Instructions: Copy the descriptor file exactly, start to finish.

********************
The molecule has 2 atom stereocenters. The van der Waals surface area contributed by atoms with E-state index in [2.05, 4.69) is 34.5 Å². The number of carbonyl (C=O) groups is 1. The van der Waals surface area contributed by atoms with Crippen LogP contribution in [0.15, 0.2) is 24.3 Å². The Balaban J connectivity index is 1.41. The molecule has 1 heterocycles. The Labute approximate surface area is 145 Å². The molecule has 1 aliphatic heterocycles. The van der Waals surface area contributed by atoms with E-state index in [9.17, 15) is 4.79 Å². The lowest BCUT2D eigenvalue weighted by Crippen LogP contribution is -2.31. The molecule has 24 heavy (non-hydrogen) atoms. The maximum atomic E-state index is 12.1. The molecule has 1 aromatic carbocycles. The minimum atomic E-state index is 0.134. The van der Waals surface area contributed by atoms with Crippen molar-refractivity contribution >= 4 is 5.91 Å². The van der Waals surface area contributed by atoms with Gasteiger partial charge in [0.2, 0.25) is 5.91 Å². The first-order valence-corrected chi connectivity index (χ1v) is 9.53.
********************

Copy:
The molecule has 2 atom stereocenters. The van der Waals surface area contributed by atoms with E-state index in [2.05, 4.69) is 34.5 Å². The number of carbonyl (C=O) groups is 1. The van der Waals surface area contributed by atoms with Crippen LogP contribution in [0.15, 0.2) is 24.3 Å². The Balaban J connectivity index is 1.41. The molecule has 1 heterocycles. The Labute approximate surface area is 145 Å². The molecule has 1 aliphatic heterocycles. The van der Waals surface area contributed by atoms with E-state index in [9.17, 15) is 4.79 Å². The lowest BCUT2D eigenvalue weighted by Crippen LogP contribution is -2.31. The molecule has 24 heavy (non-hydrogen) atoms. The maximum atomic E-state index is 12.1. The molecule has 1 aromatic carbocycles. The minimum atomic E-state index is 0.134. The van der Waals surface area contributed by atoms with Crippen molar-refractivity contribution >= 4 is 5.91 Å². The van der Waals surface area contributed by atoms with Gasteiger partial charge in [0.2, 0.25) is 5.91 Å². The first-order valence-corrected chi connectivity index (χ1v) is 9.53.